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Ears Clogged From Flying? How to Clear That Up

By HERWriter
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Ear Clogged From Flying? How to Clear That Up milkovasa/Fotolia

When your flight takes off, outside pressure decreases, and this results in outward pressure on your eardrum. When the aircraft lands, the opposite effect occurs.

When you are descending, the atmospheric pressure increases, resulting in a lessening of pressure in the middle ear pressure and inward pressure on the eardrum.

Clogged ears from flying occurs most frequently when your flight is descending although they can also occur on take-off.

Your ears feel clogged because the Eustachian tube is not working properly and could be inflamed. The Eustachian tube is a narrow 1.5-inch tube that drains fluid from your middle ear into your throat. Also, the Eustachian tube equalizes the pressure behind your eardrum.

When the Eustachian tubes become inflamed they do not function properly and the tubes can become clogged. The common cold is one of the most common causes for inflammation of the Eustachian tube.

When you yawn or swallow, the tube allows air in approximately once every three minutes, for a split second. Air in the middle ear is replaced by air which is absorbed by the middle ear lining.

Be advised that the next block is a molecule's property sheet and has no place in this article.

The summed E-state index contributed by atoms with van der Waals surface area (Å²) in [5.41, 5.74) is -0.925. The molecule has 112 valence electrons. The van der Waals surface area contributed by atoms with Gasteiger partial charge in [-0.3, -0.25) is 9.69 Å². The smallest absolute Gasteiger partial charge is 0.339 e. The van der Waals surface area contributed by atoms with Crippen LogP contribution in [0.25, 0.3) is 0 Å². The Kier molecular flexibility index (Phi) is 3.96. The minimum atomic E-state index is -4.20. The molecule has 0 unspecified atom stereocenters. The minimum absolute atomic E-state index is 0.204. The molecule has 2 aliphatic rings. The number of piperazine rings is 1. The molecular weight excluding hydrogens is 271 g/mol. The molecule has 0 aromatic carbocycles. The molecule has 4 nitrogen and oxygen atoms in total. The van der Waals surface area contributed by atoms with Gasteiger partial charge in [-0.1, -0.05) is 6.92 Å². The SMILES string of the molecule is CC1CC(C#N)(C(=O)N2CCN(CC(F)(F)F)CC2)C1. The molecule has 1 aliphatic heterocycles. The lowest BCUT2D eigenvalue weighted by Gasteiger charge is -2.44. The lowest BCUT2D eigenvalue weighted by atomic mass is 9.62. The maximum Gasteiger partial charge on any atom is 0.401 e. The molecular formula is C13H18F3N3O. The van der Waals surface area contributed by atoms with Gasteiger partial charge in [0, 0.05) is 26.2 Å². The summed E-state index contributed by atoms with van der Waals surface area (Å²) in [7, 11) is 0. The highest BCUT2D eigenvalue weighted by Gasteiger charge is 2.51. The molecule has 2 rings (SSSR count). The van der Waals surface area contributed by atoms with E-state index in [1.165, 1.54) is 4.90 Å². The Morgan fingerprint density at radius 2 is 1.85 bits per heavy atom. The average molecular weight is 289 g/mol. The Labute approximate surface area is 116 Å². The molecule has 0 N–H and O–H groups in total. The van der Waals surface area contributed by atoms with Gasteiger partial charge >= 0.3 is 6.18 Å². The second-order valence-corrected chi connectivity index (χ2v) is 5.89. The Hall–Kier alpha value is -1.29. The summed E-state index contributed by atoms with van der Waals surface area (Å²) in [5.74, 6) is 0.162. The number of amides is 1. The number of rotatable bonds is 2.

This exchange equalizes pressure changes occurring during altitude changes.

If something like a blockage or obstruction interferes with the opening and closing of the tube, this will result in a feeling of pressure, discomfort and fullness.

The best way to remedy this is to yawn or swallow. This remedy is not instantaneous and may take a few minutes.

The Michigan Ear Institute recommends the following if you are flying and want to avoid a clogged ear:

• Do not fly if you have an acute upper respiratory infection.

• Do not fly if you have a cold, allergy attack or sinus infection.

• Chew gum to stimulate swallowing.

• Hold your nose and blow gently. Blowing in this manner will force air into the Eustachian tube.

• Drink water before and during the flight to allow the lining of the Eustachian tube to function more efficiently.

• Begin taking an oral decongestant, such as Sudafed tablets, the day before your air flight. If you are experiencing any difficulty, continue the medication for 24 hours after your flight.

• Use a nasal decongestant spray, such as Neo-Synephrine, shortly before boarding the aircraft.

• Thirty minutes before you land, use the nasal spray.

One tip that my husband favors is to suck on a cough drop before and during take-offs and landings. If cough drops are unavailable, hard candy also works.

If you have middle ear ventilation tubes in your eardrum membrane, you do not need to follow any of these recommendations.

Reviewed June 17, 2016
by Michele Blacksberg RN
Edited by Jody Smith

"Eustachian Tube." The Michigan Ear Institute.  Van Nostrand's Scientific Encyclopedia (2005) Web. 16 June 2016.

"How Do I Unclog My Ears?" LIVESTRONG.COM. LIVESTRONG.COM, 04 May 2015. Web. 16 June 2016.

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We value and respect our HERWriters' experiences, but everyone is different. Many of our writers are speaking from personal experience, and what's worked for them may not work for you. Their articles are not a substitute for medical advice, although we hope you can gain knowledge from their insight.